Eventually landing in Brooklyn, Prunka began to seek out like-minded musicians to play with, and older more experienced musicians to learn from. Much like early jazz tradition, knowledge of Arabic music is passed down aurally, and lessons consisted mostly of playing phrases over and over again for virtuosic teachers like Najib Shaheen and his brother, famed oud master/violinist Simon Shaheen. Over many years, their commentary gradually went from unprintable to “not bad” before finally a pleasantly surprised “that sounds good, actually.”
Learning this traditional way from masters gave Prunka insights and techniques that won him respect from the Arabic musical community, and gave him a sensitivity and understanding that sets him apart. “The nice thing is that in a detailed way, they connect with some of the things I’m doing. They know I know what I’m doing, that I’ve really learned the authentic music. After hearing me play, Arab listeners are usually surprised to find out that I don’t have middle-eastern roots,” concluding with mock confusion and surprise—“I guess Americans don’t usually show this kind of devotion to Arabic music.”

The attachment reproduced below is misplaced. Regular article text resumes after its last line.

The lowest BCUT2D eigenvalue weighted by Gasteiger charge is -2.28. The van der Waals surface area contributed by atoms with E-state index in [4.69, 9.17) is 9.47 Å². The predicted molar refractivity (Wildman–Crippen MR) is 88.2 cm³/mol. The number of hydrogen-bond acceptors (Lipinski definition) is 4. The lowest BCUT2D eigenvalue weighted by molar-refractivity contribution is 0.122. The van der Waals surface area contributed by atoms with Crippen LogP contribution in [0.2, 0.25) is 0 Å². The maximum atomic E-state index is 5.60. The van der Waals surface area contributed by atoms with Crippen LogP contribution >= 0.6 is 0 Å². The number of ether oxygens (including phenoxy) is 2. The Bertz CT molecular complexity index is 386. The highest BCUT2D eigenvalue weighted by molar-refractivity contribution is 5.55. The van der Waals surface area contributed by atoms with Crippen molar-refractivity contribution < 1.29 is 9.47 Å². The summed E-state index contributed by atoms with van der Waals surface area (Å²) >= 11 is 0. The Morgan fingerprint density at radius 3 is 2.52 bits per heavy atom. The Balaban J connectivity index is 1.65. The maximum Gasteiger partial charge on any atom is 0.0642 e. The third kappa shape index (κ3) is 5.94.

A composer as well as an instrumentalist, Prunka began writing for his new musical interest as he learned about it, and the compositions on Nashaz reflect his training in Arabic music while keeping one foot firmly planted in the jazz world. He tends to avoid the jam session-inspired ‘head-solo-head’ format of most small group jazz formats in favor of through-composed pieces that glean more from the Ellington/Mingus big band tradition than from hard bop-flavored combo jazz. “Composed and improvised sections tickle different parts of the brain,” Prunka muses. “It gives people a break, so they don’t get bored with either one. I try to write the music in such a way that the improvised sections become part of the composition.”